• November 27Need money for college? See Ms. Bowers in the College and Career Center for a list of available scholarships.

  • November 27Yearbook questions? See Ms. Silverman or a yearbook rep in D3!

A Day in the Life of a Short Person

Life is pretty different when you’re short

Shayne Harms, Staff Writer

Hang on for a minute...we're trying to find some more stories you might like.


Email This Story






There are so many struggles when it comes to being short. However, there are also benefits.

“I love being short,” Gunderson freshman, Angelina Gulizia said, “It helps with gymnastics.” I am four foot ten, and a cheerleader, I completely relate with Angelina.

On a typical day, I wake up, I put on my clothes (which are still mostly kids sizes, may I add) and head off to school. Everyday, there are people who will put their arm on my shoulder, or head if they’re tall enough. Then, there are the people who lower themselves to be your height. Sometimes, they might decide to be even taller than they actually are just to annoy you.

Usually there is some sort of school activity, which involves a crowd, which involves one of two things. Either, my friends push me to the front of the crowd and draw attention to it, or some tall person goes in front of you and you end up not seeing anything. Oh, and don’t get me started on rallies.

Rally days are fun, but I’m usually the person who gets shoved down onto the stairs, “because your butt fits there” as most people say when arguing why I should. When the rally is over you are stuck in a sea of tall people all moving in one direction.

After school, I typically go to the public library to read and do homework. One time, I couldn’t reach The Fault in Our Stars, so I had to ask a sixth grader to reach it for me.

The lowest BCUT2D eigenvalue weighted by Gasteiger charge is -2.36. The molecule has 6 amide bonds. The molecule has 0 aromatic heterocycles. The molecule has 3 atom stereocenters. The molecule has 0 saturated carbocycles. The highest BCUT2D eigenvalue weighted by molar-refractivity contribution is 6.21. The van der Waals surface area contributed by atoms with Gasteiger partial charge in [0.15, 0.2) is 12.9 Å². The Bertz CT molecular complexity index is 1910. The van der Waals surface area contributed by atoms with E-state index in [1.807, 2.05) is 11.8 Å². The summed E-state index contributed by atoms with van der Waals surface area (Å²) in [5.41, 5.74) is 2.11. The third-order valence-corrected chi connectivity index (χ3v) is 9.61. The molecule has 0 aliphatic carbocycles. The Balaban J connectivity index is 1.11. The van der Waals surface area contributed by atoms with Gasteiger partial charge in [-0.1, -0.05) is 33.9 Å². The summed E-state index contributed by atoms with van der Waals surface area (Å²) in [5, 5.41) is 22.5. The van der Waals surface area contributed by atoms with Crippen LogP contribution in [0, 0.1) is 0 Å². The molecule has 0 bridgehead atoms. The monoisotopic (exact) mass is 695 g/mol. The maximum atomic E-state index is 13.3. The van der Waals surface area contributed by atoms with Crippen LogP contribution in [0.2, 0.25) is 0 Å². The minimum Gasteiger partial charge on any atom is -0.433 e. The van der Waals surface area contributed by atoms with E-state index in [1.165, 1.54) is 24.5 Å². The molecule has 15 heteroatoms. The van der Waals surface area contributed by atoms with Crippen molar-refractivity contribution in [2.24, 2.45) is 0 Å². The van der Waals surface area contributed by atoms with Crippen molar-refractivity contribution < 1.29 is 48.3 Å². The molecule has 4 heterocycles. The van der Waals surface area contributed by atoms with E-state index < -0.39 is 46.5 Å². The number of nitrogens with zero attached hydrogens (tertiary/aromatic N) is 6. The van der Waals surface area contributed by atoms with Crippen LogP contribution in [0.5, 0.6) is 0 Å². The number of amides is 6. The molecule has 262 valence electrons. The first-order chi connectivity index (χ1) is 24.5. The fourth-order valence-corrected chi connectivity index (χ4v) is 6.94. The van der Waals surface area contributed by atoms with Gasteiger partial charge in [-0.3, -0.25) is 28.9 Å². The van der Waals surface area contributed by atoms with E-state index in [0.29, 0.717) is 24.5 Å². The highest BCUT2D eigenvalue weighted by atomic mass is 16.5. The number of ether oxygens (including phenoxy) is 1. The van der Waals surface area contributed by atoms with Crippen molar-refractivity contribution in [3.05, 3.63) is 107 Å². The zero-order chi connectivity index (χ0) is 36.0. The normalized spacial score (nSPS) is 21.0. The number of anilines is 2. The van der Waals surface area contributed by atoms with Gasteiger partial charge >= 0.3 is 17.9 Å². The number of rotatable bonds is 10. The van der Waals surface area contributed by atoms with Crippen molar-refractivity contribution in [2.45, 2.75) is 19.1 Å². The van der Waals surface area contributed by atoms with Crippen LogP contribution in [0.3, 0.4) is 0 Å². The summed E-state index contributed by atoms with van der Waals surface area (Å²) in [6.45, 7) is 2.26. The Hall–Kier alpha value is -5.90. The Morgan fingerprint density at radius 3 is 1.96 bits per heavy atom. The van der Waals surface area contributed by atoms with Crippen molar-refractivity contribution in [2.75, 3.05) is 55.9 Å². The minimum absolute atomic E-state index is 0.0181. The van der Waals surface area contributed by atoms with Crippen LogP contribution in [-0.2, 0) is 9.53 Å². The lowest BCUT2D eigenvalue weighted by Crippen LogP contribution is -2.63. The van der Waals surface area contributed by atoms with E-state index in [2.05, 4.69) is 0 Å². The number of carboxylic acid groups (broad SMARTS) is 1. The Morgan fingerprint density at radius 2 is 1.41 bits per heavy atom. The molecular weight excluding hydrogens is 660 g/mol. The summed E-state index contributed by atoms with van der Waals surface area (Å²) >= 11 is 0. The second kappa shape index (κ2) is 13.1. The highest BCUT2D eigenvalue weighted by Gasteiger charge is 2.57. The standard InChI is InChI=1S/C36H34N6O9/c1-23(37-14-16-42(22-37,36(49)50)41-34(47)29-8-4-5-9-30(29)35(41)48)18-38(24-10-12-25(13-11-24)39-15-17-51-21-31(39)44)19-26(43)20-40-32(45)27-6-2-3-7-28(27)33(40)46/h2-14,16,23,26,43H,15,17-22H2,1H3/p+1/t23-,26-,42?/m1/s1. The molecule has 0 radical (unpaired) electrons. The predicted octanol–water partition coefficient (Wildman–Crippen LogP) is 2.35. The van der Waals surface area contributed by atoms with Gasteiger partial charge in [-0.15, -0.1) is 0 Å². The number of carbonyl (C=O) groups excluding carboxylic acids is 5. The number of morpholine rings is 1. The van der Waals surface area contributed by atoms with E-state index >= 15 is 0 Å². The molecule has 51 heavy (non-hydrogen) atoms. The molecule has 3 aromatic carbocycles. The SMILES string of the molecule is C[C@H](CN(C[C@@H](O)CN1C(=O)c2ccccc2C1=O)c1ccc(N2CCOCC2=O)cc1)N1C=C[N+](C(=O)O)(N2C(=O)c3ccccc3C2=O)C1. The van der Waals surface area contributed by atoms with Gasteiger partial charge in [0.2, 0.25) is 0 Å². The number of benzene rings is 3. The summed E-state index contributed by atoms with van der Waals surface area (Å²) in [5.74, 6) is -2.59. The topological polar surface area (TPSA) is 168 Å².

It’s not a problem that I face alone, “I can’t really reach for high objects,” Maryjane Dominguez, freshman at Gunderson said. “I really don’t like being short.”

Then I go to my little sister’s cheerleading practice. Where I end up being the same height, or shorter than most of the girl’s on the team. That sucks because no one really listens to you when you’re smaller than them, even in cheerleading.

However, there are many benefits to being short, for example fitting through small spaces.

“I can fit through a lot of small things,” Gunderson sophomore Joshua Garcia said. I totally agree with him— I mean that can be really helpful. Especially, when you’re running from someone.

It also helps with performance sports, such as cheerleading, gymnastics, and dance. I can speak from experience that, when you’re short in cheerleading, it helps with stunting because you’re closer to the ground than you would’ve been if you were tall. You also are more compact so you twist easier.

It helps to be short when moving through the hallways because you just kind of brush past people. Which, in turn brings me to class quicker. At Gunderson I have never been late for a class. Partially in thanks to my height. I also don’t have to think as much about being on the right side of the hallway all the time.

I can also get to my locker easier. I have a bottom locker in the forum. I think a lot of people can agree bottom lockers are pretty bad. However, since I’m short I have less distance to bend down and reach.

I think that so many people look over the benefits of being short. All because people typically aren’t intimidated by people who are shorter or smaller than them. Even short people don’t pay attention to the benefits of their height because people look at what they don’t have instead of trying to get better with what they do have. They just focus on the negative parts of their height, and they don’t care about the fact that their height can be an advantage.

Leave a Comment

If you want a picture to show with your comment, go get a gravatar.




Navigate Right
Navigate Left
The Student News Site of Gunderson High School
A Day in the Life of a Short Person